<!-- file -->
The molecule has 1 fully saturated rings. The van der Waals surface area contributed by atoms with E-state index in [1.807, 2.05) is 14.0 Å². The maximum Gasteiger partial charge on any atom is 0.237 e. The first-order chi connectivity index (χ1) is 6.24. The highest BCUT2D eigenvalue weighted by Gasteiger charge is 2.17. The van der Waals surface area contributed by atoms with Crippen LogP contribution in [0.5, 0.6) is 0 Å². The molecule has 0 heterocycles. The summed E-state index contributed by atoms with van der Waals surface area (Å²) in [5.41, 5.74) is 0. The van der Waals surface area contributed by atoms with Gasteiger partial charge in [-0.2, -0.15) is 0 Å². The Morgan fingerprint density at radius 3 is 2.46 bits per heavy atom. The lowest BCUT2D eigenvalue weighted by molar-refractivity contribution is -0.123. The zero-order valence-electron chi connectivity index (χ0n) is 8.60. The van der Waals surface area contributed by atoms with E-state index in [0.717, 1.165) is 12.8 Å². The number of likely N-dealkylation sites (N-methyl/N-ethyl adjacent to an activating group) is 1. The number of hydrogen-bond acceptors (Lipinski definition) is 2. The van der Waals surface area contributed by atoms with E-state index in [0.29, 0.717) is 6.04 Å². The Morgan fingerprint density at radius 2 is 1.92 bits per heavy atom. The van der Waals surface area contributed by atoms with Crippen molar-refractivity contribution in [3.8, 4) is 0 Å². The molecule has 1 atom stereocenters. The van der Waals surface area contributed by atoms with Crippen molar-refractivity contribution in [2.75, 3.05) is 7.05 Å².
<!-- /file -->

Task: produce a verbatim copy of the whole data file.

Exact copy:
The molecule has 1 fully saturated rings. The van der Waals surface area contributed by atoms with E-state index in [1.807, 2.05) is 14.0 Å². The maximum Gasteiger partial charge on any atom is 0.237 e. The first-order chi connectivity index (χ1) is 6.24. The highest BCUT2D eigenvalue weighted by Gasteiger charge is 2.17. The van der Waals surface area contributed by atoms with Crippen LogP contribution in [0.5, 0.6) is 0 Å². The molecule has 0 heterocycles. The summed E-state index contributed by atoms with van der Waals surface area (Å²) in [5.41, 5.74) is 0. The van der Waals surface area contributed by atoms with Gasteiger partial charge in [-0.2, -0.15) is 0 Å². The Morgan fingerprint density at radius 3 is 2.46 bits per heavy atom. The lowest BCUT2D eigenvalue weighted by molar-refractivity contribution is -0.123. The zero-order valence-electron chi connectivity index (χ0n) is 8.60. The van der Waals surface area contributed by atoms with E-state index in [0.717, 1.165) is 12.8 Å². The number of likely N-dealkylation sites (N-methyl/N-ethyl adjacent to an activating group) is 1. The number of hydrogen-bond acceptors (Lipinski definition) is 2. The van der Waals surface area contributed by atoms with E-state index in [0.29, 0.717) is 6.04 Å². The Morgan fingerprint density at radius 2 is 1.92 bits per heavy atom. The van der Waals surface area contributed by atoms with Crippen molar-refractivity contribution in [3.8, 4) is 0 Å². The molecule has 1 atom stereocenters. The van der Waals surface area contributed by atoms with Crippen molar-refractivity contribution in [2.75, 3.05) is 7.05 Å².